by Wilkie Collins
Hailed as the first of the classic detective novels, the serial publication in 1868 of Wilkie Collins’ The Moonstone drew such popular acclaim readers placed bets on the whereabouts of the signature yellow diamond at the heart of the story. Its intricate plot (whose elements have been cribbed countless times), sympathetic depictions of non-Western religion, and cast of Dickensian characters ensure its place on the greatest of all time novel lists and the continuing remakes.
And all this is despite Collins’ assertion that “I was not only pleased and astonished at the finale, but did not recognise it as my own.” No wonder. To cope with the physical pain of gout, the psychic pain of his beloved mother’s death, and the upheaval of two separate households, each with its own pseudo-wife, he was taking doses of the opiate laudanum huge enough to kill most people.
To a modern reader, a plot that makes not only one, but two important characters the victims of amnesia seems foul play. Even feckless aristocrat and prime suspect Franklin Blake doesn’t know whether or not he’s the thief. His memory is a perfect blank after ingesting a nineteenth century version of a roofie, whose effects Collins knew only too well.
It doesn’t help that the, again, not one but two women in love with Blake try to shield him. They only succeed in making things so murky even the great detective Sergeant Cuff, imported from London for the case, hares off on the wrong scent.
Perhaps it’s because Blake never regains trust in his own memory that the novel purports to be compiled from the recollections of multiple narrators.
The story opens with a prologue set in the real 1799 siege of Seringapatam (in what is now the southwestern Indian state of Karnataka). During the ensuing battle, John Hearncastle steals a fabled yellow diamond named the Moonstone from the fortress’s treasury, but not before one of the defenders vows, “The Moonstone will have its vengeance yet on you and yours!”
Dogged by the gem’s guardians who follow him from India, Hearncastle, the outcast of his family, maliciously wills the Moonstone to Rachel Verinder, daughter of his widowed estranged sister, Lady Verinder. The diamond is to be presented to Rachel on her eighteenth birthday. To celebrate the birthday, Lady Verinder gives a dinner party whose guests include two of her nephews, Franklin Blake and Godfrey Ablewhite, who are also rivals for Rachel’s love.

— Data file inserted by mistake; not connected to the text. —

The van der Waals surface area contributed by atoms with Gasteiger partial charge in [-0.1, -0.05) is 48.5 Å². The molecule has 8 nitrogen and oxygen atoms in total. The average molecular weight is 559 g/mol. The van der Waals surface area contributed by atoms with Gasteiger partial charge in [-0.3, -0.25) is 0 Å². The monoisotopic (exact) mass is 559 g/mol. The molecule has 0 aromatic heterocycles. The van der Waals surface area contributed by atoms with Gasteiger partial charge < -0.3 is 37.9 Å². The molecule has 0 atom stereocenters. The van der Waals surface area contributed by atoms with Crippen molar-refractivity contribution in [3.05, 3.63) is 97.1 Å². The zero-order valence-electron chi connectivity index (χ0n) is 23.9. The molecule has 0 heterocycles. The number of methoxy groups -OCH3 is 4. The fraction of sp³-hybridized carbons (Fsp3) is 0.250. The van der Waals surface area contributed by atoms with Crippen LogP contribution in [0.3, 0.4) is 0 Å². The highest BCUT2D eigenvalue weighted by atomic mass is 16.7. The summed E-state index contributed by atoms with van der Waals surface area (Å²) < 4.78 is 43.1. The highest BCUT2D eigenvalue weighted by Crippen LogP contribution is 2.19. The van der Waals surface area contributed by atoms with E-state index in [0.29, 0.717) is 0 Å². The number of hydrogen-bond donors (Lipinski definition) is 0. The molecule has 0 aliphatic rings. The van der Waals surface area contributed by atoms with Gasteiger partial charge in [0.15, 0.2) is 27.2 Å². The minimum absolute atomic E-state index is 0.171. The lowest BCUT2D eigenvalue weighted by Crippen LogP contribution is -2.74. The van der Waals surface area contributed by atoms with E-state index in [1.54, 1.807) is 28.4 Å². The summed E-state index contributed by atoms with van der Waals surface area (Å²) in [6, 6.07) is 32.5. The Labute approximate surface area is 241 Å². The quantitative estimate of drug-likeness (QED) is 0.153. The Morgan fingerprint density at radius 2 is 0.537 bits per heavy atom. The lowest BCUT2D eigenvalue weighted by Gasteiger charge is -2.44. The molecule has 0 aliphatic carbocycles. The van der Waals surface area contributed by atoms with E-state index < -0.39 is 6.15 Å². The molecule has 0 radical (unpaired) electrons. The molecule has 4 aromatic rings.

That night, Rachel insists on keeping the diamond in an unlocked cabinet in her own room. And in a house inhabited only by members of the family and their devoted servants, the diamond disappears. Did Rachel steal her own birthday present for some unfathomable reason? Or did Blake, as Rachel fears? Or Lady Verinder’s newest parlor maid, supposedly reformed thief Roseanna Spearman? Or even the three Indian jugglers who turn up unexpectedly to present entertainment at Rachel’s birthday celebration?
A year passes with no sign of the diamond, but not without signs that the fabulous gem is still exacting its vengeance. Can it be a coincidence that both Godfrey Ablewhite, pillar of charitable institutions, and shady pawnbroker Septimus Luker are attacked and searched by unknown assailants? Did Ablewhite and Luker meet through one of Ablewhite’s pet charities, the hilariously-named Mothers’-Small-Clothes-Conversion Society? (Its purpose: to redeem pawned trousers and retailor them into children’s clothes.) Or is there some deeper connection between the men, such as the mysterious valuable in the strongbox of Luker’s bankers, a valuable due to be redeemed a year after the theft?
The story is available in many versions, including a free ebook through Project Gutenberg,
www.gutenberg.org/. For more about the significance of the book, I liked www.theguardian.com/books/2014/jan/27/. For more about Collins’ life and work, I liked The King of Inventors, by Catherine Peters. The illustration for this post is from my library, from The Works of Wilkie Collins, published in 30 volumes by P.F. Collier & Son in 1900.
(Next Wednesday, Adventure classics continues an April of mysteries by looking at Agatha Christie’s The Murder of Roger Ackroyd, with commentary from Pierre Bayard’s Who Killed Roger Ackroyd.)